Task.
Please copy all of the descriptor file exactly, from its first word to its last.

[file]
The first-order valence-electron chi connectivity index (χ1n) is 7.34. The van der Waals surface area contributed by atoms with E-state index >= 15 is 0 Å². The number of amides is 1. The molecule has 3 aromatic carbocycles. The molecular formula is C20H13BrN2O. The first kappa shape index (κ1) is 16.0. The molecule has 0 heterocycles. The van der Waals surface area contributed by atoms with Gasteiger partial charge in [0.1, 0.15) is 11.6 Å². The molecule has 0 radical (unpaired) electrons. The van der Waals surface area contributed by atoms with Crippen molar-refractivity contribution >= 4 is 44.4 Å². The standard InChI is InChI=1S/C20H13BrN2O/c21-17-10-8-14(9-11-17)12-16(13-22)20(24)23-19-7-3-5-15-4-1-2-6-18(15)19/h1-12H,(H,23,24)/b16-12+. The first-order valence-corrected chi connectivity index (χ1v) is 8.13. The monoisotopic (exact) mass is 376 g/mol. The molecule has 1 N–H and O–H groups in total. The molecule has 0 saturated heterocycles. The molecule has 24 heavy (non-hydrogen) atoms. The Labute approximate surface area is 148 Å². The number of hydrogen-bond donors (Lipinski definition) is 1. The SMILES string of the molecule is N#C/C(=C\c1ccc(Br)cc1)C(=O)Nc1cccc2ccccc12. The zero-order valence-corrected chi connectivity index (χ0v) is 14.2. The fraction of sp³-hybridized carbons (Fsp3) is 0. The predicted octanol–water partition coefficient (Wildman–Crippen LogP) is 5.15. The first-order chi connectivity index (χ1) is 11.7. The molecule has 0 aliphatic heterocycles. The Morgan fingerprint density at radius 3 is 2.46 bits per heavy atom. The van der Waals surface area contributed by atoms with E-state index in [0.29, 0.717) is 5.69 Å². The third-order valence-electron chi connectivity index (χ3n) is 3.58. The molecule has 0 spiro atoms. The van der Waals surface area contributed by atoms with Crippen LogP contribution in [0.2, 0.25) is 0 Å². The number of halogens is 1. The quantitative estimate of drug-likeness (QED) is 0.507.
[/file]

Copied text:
The first-order valence-electron chi connectivity index (χ1n) is 7.34. The van der Waals surface area contributed by atoms with E-state index >= 15 is 0 Å². The number of amides is 1. The molecule has 3 aromatic carbocycles. The molecular formula is C20H13BrN2O. The first kappa shape index (κ1) is 16.0. The molecule has 0 heterocycles. The van der Waals surface area contributed by atoms with Gasteiger partial charge in [0.1, 0.15) is 11.6 Å². The molecule has 0 radical (unpaired) electrons. The van der Waals surface area contributed by atoms with Crippen molar-refractivity contribution >= 4 is 44.4 Å². The standard InChI is InChI=1S/C20H13BrN2O/c21-17-10-8-14(9-11-17)12-16(13-22)20(24)23-19-7-3-5-15-4-1-2-6-18(15)19/h1-12H,(H,23,24)/b16-12+. The first-order valence-corrected chi connectivity index (χ1v) is 8.13. The monoisotopic (exact) mass is 376 g/mol. The molecule has 1 N–H and O–H groups in total. The molecule has 0 saturated heterocycles. The molecule has 24 heavy (non-hydrogen) atoms. The Labute approximate surface area is 148 Å². The number of hydrogen-bond donors (Lipinski definition) is 1. The SMILES string of the molecule is N#C/C(=C\c1ccc(Br)cc1)C(=O)Nc1cccc2ccccc12. The zero-order valence-corrected chi connectivity index (χ0v) is 14.2. The fraction of sp³-hybridized carbons (Fsp3) is 0. The predicted octanol–water partition coefficient (Wildman–Crippen LogP) is 5.15. The first-order chi connectivity index (χ1) is 11.7. The molecule has 0 aliphatic heterocycles. The Morgan fingerprint density at radius 3 is 2.46 bits per heavy atom. The van der Waals surface area contributed by atoms with E-state index in [0.29, 0.717) is 5.69 Å². The third-order valence-electron chi connectivity index (χ3n) is 3.58. The molecule has 0 spiro atoms. The van der Waals surface area contributed by atoms with Crippen LogP contribution in [0.2, 0.25) is 0 Å². The number of halogens is 1. The quantitative estimate of drug-likeness (QED) is 0.507.